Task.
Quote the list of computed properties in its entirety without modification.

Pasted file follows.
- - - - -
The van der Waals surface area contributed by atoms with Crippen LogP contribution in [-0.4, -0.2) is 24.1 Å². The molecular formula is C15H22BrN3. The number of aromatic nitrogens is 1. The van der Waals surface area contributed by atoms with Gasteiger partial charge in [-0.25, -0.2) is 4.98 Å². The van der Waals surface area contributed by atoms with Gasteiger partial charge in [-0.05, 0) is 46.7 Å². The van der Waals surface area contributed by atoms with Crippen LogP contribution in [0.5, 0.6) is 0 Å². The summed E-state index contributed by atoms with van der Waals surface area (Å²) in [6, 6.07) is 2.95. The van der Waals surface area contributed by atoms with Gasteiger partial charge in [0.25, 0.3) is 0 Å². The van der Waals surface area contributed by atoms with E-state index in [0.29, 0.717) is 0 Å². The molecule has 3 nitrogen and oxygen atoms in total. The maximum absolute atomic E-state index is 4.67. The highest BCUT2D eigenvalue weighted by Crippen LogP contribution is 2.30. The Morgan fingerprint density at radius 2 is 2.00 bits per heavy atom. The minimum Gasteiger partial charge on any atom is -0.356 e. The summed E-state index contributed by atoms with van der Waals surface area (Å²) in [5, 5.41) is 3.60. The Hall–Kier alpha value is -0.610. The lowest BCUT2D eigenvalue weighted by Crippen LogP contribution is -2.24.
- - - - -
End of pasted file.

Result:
The van der Waals surface area contributed by atoms with Crippen LogP contribution in [-0.4, -0.2) is 24.1 Å². The molecular formula is C15H22BrN3. The number of aromatic nitrogens is 1. The van der Waals surface area contributed by atoms with Gasteiger partial charge in [-0.25, -0.2) is 4.98 Å². The van der Waals surface area contributed by atoms with Gasteiger partial charge in [-0.05, 0) is 46.7 Å². The van der Waals surface area contributed by atoms with Crippen LogP contribution in [0.5, 0.6) is 0 Å². The summed E-state index contributed by atoms with van der Waals surface area (Å²) in [6, 6.07) is 2.95. The van der Waals surface area contributed by atoms with Gasteiger partial charge in [0.25, 0.3) is 0 Å². The van der Waals surface area contributed by atoms with E-state index in [0.29, 0.717) is 0 Å². The molecule has 3 nitrogen and oxygen atoms in total. The maximum absolute atomic E-state index is 4.67. The highest BCUT2D eigenvalue weighted by Crippen LogP contribution is 2.30. The Morgan fingerprint density at radius 2 is 2.00 bits per heavy atom. The minimum Gasteiger partial charge on any atom is -0.356 e. The summed E-state index contributed by atoms with van der Waals surface area (Å²) in [5, 5.41) is 3.60. The Hall–Kier alpha value is -0.610. The lowest BCUT2D eigenvalue weighted by Crippen LogP contribution is -2.24.